Life was lived on the Victorian Street. People ate, sold food, bought clothes and furniture, drank, caught omnibuses and advertised on the streets, particularly if they were poor. This resource uses photographs by photographer John Thomson and descriptions and interviews by radical journalist Adolphe Smith’s 1877 Street Life in London.
It also uses maps produced by Charles Booth in 1898-99 and notebooks of interviews made by his volunteers in the collections of the Library of the London School of Economics (LSE) – see Supporting Links. It chronicles the changing conditions on the streets of London as reformers and philanthropists highlighted the poverty on the doorsteps of wealthy Londoners.
John Thomson was a talented and influential photographer, who had spent ten years travelling in, and taking photographs of, the Far East. On his return to London he joined with Adolphe Smith, a socialist journalist, in a project to photograph the street life of the London poor. The volumes were published in monthly parts as Street Life in London and were an early example of social and documentary photography
Covent Garden is now one of the busiest tourist areas in London with a market of exclusive designer and tech shops. Yet the slums of St Giles in the area around Seven Dials and behind the market were notorious for crime and poverty throughout the eighteenth and nineteenth centuries. These poorer areas were between the two main theatres in London, the Convent Garden Theatre, the 1858 building of which is now the Royal Opera House, and the theatre on Drury Lane.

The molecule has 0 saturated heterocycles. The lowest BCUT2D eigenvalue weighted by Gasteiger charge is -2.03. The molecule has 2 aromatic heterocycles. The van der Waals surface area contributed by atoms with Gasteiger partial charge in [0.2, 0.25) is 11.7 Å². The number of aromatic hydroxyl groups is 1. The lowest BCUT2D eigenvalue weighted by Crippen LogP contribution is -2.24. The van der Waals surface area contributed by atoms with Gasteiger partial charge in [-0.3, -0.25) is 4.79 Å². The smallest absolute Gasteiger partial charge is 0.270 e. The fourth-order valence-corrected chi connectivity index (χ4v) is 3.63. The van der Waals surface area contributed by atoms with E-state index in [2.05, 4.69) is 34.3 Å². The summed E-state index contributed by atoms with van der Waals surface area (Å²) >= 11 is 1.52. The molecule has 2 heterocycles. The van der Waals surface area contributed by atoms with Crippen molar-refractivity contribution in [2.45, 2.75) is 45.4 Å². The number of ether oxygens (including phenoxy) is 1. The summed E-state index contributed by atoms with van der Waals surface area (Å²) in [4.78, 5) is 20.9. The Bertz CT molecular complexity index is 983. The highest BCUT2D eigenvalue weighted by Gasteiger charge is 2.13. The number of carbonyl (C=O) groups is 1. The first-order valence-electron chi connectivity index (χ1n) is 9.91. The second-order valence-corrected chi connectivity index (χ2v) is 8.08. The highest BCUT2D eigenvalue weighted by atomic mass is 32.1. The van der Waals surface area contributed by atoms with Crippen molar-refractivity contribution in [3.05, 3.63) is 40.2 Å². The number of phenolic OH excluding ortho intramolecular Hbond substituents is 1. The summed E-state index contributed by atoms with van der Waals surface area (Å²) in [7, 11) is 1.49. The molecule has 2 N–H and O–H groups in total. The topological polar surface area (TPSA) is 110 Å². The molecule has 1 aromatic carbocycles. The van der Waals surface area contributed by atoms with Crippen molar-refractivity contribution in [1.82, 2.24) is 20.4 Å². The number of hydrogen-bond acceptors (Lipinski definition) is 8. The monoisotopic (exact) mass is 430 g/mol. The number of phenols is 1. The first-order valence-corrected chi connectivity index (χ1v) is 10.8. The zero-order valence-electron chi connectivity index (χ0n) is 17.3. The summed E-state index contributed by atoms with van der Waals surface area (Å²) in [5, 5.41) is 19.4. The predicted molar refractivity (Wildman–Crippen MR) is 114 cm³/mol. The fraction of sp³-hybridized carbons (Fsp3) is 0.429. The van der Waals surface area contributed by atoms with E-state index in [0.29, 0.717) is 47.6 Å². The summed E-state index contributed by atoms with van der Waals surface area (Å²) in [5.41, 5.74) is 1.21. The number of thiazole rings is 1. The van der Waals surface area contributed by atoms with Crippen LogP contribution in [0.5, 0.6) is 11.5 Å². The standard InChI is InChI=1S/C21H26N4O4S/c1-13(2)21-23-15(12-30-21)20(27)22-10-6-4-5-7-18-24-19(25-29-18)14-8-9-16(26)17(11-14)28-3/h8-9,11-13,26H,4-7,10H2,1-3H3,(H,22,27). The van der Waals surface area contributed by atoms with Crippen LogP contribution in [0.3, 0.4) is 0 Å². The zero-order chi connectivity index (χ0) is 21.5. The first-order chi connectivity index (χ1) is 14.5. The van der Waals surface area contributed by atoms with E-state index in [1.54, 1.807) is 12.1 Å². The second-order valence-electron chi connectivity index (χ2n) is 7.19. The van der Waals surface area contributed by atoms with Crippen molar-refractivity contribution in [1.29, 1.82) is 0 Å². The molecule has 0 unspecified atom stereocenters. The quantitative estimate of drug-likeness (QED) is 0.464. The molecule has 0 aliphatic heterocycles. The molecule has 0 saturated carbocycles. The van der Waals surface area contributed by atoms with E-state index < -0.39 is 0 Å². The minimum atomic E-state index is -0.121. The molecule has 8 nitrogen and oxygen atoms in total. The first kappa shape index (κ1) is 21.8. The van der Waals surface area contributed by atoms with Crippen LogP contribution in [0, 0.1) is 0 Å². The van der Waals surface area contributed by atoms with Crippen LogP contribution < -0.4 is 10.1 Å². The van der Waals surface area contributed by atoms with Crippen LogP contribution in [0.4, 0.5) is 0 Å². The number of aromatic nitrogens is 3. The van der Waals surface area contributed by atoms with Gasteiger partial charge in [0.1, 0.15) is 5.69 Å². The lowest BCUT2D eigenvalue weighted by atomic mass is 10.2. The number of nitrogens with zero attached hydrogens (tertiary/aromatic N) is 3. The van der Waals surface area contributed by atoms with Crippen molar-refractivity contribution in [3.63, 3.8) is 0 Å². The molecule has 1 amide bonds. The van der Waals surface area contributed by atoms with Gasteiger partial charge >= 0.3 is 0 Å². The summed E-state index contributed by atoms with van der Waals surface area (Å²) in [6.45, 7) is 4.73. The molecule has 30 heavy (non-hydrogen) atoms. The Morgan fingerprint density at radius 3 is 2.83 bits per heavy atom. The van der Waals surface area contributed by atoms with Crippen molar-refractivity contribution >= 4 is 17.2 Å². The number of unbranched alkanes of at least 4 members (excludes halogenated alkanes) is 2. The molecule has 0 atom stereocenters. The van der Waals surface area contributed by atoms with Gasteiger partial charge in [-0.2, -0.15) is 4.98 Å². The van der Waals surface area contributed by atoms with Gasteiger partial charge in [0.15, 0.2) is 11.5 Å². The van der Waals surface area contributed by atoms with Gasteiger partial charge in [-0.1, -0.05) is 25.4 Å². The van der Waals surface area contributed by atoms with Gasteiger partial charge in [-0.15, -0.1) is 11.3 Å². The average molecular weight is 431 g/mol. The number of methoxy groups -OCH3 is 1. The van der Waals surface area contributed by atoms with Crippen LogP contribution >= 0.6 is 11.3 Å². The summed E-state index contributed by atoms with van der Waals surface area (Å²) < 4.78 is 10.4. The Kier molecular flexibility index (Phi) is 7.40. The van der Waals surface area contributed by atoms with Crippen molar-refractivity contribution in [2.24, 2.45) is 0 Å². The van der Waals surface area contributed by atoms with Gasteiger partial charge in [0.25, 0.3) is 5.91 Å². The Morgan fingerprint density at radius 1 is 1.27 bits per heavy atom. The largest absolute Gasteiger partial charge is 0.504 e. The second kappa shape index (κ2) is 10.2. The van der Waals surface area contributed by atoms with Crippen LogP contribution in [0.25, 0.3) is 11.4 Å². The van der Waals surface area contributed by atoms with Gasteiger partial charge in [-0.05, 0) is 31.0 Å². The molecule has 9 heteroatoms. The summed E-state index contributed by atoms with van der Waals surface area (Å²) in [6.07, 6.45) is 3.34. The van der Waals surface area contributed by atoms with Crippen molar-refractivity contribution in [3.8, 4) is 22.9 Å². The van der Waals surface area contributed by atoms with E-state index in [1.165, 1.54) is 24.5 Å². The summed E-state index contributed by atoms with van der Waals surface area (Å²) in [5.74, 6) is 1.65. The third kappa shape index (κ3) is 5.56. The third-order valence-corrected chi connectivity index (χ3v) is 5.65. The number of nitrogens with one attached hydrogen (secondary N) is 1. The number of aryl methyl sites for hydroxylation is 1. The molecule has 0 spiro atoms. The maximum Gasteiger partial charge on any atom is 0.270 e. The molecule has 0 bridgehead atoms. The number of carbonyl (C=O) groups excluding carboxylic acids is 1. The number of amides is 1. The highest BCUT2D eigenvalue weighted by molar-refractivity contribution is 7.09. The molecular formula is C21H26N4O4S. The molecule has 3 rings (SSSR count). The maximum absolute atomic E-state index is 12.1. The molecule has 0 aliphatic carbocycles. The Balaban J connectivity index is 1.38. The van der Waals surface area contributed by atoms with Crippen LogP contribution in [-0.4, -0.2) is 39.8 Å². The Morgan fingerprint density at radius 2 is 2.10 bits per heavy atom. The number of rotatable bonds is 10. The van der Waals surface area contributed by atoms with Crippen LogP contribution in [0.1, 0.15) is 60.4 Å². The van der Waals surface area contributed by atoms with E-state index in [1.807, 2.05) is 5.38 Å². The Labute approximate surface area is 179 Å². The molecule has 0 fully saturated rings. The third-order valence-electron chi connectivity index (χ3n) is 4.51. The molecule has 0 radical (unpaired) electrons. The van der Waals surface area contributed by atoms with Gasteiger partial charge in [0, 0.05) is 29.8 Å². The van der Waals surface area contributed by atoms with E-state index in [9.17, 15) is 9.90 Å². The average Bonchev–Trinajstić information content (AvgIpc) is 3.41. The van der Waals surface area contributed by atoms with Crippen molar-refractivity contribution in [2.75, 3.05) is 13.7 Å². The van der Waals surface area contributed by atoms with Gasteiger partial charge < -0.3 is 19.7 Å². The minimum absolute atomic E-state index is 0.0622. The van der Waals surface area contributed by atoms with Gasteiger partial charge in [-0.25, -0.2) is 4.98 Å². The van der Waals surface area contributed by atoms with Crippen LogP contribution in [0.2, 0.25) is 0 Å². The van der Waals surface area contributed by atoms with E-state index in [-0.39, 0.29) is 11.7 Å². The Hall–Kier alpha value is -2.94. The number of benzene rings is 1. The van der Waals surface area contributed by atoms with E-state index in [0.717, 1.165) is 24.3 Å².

Covent Garden was also a working fruit, vegetable and flower market until 1974 through which agricultural products and labourers flowed, keeping the inhabitants of London fed (if they could afford the produce).
The map dating from 1898-9 shows the area around Convent Garden in Central London. It covers the area from the River Thames going north to the British Museum with Lincoln’s Inn Fields in the East and Trafalgar Square in the West.
Life on the Streets
Covent Garden was usually thronged in the early morning with market porters, labourers and traders. The afternoon would see more shoppers, and then theatre goers from early evening to night.
The historian Lisa Picard has written that the working class ‘lived life on the streets’ in Victorian London.
Women and men worked on the streets selling wares. These flower girls are standing in front of St Paul’s Church – known as the actor’s church – in their ‘beat’ or place they sold. Adolphe Smith wrote that families usually covered these ‘beats’, making sure they did not lose their place for sales.
This fish stall was in the street market near Seven Dials. Buying and selling food was done in the streets. Fast food, such as pies and jellied eels, were commonly bought and eaten there too. In the background of this photograph, you can also see shops and advertisements.
Poverty – living without means of support to acquire basic housing, food, warmth and clothing.